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15

Perfection

1
terms
8
notes

nonfiction. this was shockingly good

Manguso, S. (2020). Perfection. The Paris Review, 233, pp. 15-23

15

When I was an “emerging” artist I wanted only to finish emerging. But not knowing what I would become, not knowing the circumference of my life—I never expected to solve those mysteries, and once they were solved, I missed them. I didn’t know I’d miss them.

—p.15 by Sarah Manguso 3 months, 2 weeks ago

When I was an “emerging” artist I wanted only to finish emerging. But not knowing what I would become, not knowing the circumference of my life—I never expected to solve those mysteries, and once they were solved, I missed them. I didn’t know I’d miss them.

—p.15 by Sarah Manguso 3 months, 2 weeks ago
16

On an autumn afternoon we sat in the back seat of a small car. There were too many people in the back seat. Our legs touched. Hello, he said. My left side burned. I can feel the pressure of his body, all our clothes between us. I’ve been trying to write about this for thirty years.

I want to dig up everyone who was in that car and drag them all home, holding on to their melting faces, screaming into them, Was any of this real? Did any of it happen?

We wrote notes to each other and left them on each other’s drawing boards in the art studio. Fifteen years ago I threw them away. They were getting in the way of what I wanted to remember, which was the distance between us. I didn’t realize at the time that I controlled it totally, that I’d invented it to maintain my ecstatic debasement.

—p.16 by Sarah Manguso 3 months, 2 weeks ago

On an autumn afternoon we sat in the back seat of a small car. There were too many people in the back seat. Our legs touched. Hello, he said. My left side burned. I can feel the pressure of his body, all our clothes between us. I’ve been trying to write about this for thirty years.

I want to dig up everyone who was in that car and drag them all home, holding on to their melting faces, screaming into them, Was any of this real? Did any of it happen?

We wrote notes to each other and left them on each other’s drawing boards in the art studio. Fifteen years ago I threw them away. They were getting in the way of what I wanted to remember, which was the distance between us. I didn’t realize at the time that I controlled it totally, that I’d invented it to maintain my ecstatic debasement.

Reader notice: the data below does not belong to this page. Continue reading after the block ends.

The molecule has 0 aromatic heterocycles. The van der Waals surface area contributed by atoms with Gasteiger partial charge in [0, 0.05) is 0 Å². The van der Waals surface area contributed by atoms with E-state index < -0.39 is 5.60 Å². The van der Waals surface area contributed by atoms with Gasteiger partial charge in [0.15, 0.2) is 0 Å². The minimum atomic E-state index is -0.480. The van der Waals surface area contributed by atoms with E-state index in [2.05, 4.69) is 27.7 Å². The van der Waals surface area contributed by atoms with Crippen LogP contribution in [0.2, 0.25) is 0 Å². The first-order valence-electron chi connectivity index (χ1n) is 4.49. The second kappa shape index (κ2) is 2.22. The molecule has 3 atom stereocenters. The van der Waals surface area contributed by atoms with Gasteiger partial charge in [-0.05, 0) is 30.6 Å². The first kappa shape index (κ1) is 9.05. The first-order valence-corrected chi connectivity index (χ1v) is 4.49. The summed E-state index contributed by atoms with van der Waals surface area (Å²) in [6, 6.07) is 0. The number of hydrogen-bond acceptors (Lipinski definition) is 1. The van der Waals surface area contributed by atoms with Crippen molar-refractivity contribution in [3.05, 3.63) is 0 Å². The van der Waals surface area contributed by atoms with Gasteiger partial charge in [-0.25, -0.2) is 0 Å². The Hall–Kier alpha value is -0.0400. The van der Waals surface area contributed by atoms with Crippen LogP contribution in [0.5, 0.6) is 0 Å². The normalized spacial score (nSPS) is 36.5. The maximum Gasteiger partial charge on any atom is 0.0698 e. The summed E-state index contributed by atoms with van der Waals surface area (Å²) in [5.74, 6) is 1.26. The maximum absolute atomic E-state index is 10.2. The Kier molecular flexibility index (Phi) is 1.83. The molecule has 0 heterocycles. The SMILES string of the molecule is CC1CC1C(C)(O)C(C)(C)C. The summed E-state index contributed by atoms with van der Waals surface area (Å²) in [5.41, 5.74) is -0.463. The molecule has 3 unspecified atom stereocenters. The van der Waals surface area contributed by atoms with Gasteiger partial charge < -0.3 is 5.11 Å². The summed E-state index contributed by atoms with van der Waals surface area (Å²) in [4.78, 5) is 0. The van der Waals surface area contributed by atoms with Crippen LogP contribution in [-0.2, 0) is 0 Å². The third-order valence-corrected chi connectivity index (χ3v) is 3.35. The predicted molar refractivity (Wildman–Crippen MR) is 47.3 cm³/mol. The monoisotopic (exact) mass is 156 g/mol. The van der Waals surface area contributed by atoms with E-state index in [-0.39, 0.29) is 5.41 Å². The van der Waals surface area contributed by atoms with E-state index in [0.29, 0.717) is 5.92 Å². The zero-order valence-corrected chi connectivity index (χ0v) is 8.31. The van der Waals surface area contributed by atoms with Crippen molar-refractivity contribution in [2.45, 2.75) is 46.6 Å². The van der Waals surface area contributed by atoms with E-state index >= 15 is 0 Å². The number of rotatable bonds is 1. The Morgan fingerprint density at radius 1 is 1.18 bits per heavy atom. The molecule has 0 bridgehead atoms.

—p.16 by Sarah Manguso 3 months, 2 weeks ago
16

At the twenty-fifth reunion, a presentiment of the grave, now that all the girls from your high school class have borne the last of their children.

—p.16 by Sarah Manguso 3 months, 2 weeks ago

At the twenty-fifth reunion, a presentiment of the grave, now that all the girls from your high school class have borne the last of their children.

—p.16 by Sarah Manguso 3 months, 2 weeks ago

(noun) a train of attendants; retinue / (noun) procession / (noun) a funeral procession

16

Pigeons roost in the cathedral and shit down onto the cortege, and so the burial begins.

—p.16 by Sarah Manguso
uncertain
3 months, 2 weeks ago

Pigeons roost in the cathedral and shit down onto the cortege, and so the burial begins.

—p.16 by Sarah Manguso
uncertain
3 months, 2 weeks ago
18

You give up your job to move somewhere for your spouse’s job, which pays better than yours ever will, so the marriage wins. It happens five times in a row, in five consecutive years. You’d never have agreed to this, but the marriage keeps winning! The trick is to train yourself to value the marriage above yourself, to feel as if you win when the marriage wins. After the fifth move, I barely even tried to make friends, barely arranged the house, barely cared what it looked like, what I looked like. Marriage is a machine that deforms whatever self you once were into an accommodating engine.